At least once per day, I find myself thinking, I’m pretty sure my kids are insane.
My daughter, Charis, is flipping out because she can’t wear the skirt she wants to wear. “You NEVER let me wear ANYTHING!” she tells Jen. I don’t usually point out that, technically speaking, we do let her wear clothes. My daughter Gwendolyn is screaming because I won’t let her eat the dishwasher detergent pouches that looks suspiciously like candy. My daughter Ella has just thrown a roundhouse punch at Charis, because Charis won’t let her pretend to be Elsa, from Frozen. You get the point.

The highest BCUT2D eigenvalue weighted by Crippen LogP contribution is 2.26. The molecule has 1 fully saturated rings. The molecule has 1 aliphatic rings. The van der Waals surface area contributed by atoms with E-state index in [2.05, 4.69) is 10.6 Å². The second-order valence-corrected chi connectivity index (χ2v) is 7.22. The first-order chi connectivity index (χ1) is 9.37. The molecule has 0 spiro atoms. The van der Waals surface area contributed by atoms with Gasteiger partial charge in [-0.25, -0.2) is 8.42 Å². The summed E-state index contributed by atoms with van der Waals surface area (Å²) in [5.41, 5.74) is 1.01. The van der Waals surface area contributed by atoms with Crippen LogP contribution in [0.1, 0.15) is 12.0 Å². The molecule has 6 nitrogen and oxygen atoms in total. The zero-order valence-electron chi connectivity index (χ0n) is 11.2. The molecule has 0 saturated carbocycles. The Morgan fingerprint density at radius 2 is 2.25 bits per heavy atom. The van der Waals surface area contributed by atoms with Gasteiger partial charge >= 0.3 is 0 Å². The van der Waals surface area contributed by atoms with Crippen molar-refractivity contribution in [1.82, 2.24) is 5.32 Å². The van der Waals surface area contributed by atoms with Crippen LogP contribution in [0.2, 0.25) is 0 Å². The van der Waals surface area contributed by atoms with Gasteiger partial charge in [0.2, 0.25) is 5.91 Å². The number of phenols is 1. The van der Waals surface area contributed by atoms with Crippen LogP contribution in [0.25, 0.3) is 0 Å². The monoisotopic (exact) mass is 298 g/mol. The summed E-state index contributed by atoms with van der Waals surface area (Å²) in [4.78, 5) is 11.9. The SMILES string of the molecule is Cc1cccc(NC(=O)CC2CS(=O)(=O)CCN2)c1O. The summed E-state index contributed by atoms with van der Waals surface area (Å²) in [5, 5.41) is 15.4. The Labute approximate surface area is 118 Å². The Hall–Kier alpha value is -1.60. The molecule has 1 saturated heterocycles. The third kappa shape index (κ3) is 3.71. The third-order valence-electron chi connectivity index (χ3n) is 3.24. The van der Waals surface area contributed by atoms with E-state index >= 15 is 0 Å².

What I’m learning is that if I’m going to grow in patience, God has to put me in situations which actually require patience. Thus, God gives me children who are insane, in order that I might grow in love and patience.
For some reason, I tend to think that change happens in a vacuum. It’s like I think of sanctification as being some kind of divine magic trick. I pray that I would grow in mercy, and God magically makes me more merciful. I pray that I would trust God more, and God magically infuses me with more trust. I pray that God would help me be more loving, and, presto chango, I’m suddenly more loving.
Unfortunately, that’s not how it works. Sanctification happens through circumstances.Read the rest.